Rude in My Head


I miss civility.  I was hardly raised by royalty nor am I Victorian in my dreams.  It is just my hope at some point, during my lifetime, that people who have the opportunity to be sitting near me during a performance they chose to attend and paid quite a bit of money  for,  would just behave.  Have you every wished that you could buy all the seats in a concert hall or movie, not for the cool factor of a private screening, but just in the hope that you could really listen and take in all that goes with a great show or film and not have to stew in the desire to turn to the woman behind you and give her a slap and a glare.  Granted the energy surrounding a great performance is generated by the vibes of those in attendance, in a synergistic effect with the musician.  Was the performance ruined by “that woman”?  Well, let’s just say she took up a bit of space in my head, as I conjured up comments to say, things to do (like a voodoo doll) or evil wishes…may her skirt get caught in the seat as she leaves and she is left in her undergarments for all to see. Okay, maybe that is over the top.

Last night, my FHB and I went to see Diana Krall perform in Providence. It was  in a beautiful venue that, according to my FHB, had, in  his youth, been a rundown movie theater in the downtown,  which had undergone a transformation and  became an elegant place to hear a magnificent musician.  She is so talented and her interpretation of songs is well thought out and powerful.  Listening and witnessing a live performance is so good for the soul. The music rests in your being and you can really stay in the moment.  The hyena and her date talked and laughed during most of the performance, as she apparently was counting how many people got up during the show to do what people do, when the show is two hours long without an intermission.  Her laughter led to shrieking and shaking  the back of my seat everytime she counted more people.  I did turn on two occasions, and gave her the hairy eyeball and she would stop for a minute or two.  I used all my powers of self control to focus on the music and not the madness behind us.

Twice, when my sister and I went to see shows in Boston, we were seated near people who felt they could make suggestions that would improve their viewing or enjoyment at our expense.  During the  first show, “The Sisters Rosensweig”, I had unfortunately gotten some type of eye infection which made bright lights really hurt me, so I wore sunglasses to the performance.  That apparently made the people next to us assume that I was blind and possibly deaf, and  thus they spoke to my sister and not directly to me, and inquired if she wouldn’t  mind switching my seat, so they could see better.  She told them, in a very nice tone, no chance.    I glared at them, not that they could see my eyes through my glasses.  We were somewhat incredulous as to how obnoxious people could be.  The second show we saw was “Spamalot” and the man seated to the right of us, told my sister that her chewing was bothering him and his enjoyment.  She hissed at him and said something “snarky”.  I actually think as we left, she said something appropriately nasty in the hope that he knew it was directed toward him.  We have good manners!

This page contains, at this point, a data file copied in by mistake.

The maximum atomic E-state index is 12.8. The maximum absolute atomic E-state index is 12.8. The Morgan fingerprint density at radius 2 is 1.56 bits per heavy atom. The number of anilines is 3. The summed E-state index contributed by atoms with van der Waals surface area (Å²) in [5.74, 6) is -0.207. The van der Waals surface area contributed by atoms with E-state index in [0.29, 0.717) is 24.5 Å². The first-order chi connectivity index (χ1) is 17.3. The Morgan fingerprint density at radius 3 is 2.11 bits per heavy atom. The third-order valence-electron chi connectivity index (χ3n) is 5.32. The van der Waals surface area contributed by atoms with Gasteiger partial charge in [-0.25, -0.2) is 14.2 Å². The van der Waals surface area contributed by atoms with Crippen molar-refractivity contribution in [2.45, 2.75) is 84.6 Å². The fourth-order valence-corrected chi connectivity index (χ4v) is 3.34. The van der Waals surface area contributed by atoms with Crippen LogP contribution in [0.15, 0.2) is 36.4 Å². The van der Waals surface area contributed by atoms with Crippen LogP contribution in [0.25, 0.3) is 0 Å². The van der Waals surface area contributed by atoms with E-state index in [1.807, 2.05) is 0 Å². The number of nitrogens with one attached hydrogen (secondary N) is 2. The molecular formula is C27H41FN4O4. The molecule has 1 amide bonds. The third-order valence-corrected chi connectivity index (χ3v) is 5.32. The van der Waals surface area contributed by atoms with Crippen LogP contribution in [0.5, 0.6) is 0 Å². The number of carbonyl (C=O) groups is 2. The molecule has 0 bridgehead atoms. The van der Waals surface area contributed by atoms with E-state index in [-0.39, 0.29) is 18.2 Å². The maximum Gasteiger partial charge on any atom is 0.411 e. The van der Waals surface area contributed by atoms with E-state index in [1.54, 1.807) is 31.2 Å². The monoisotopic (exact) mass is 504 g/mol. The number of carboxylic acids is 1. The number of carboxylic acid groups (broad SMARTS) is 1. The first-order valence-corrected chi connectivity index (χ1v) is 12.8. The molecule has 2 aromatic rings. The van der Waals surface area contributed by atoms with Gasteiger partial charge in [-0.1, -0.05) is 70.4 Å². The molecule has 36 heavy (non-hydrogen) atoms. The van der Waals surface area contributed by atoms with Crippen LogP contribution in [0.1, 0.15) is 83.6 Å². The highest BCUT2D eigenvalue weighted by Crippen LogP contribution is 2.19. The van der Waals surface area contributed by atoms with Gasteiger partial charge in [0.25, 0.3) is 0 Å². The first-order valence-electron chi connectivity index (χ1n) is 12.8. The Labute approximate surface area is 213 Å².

In movie theaters, people seem to feel it is necessary to carry on conversations both during the previews and the movie, in what would be considered normal, not hushed tones as in “do you have a kleenex, this is so sad” but rather “So I said to ..fill in the blank…that if she thought….fill in the blank….” and so on, as though  the movie was secondary to her conversation.  I’ve had children pull my hair, people sit next to me despite the theater being empty (that’s another story for another time) and then there are the kickers.  I really hate the kickers but not as much as the people who guess out loud what is going to happen next.  You know who I am talking about…they are also the same folks who sit next to you on airplanes.

Enjoy the show.


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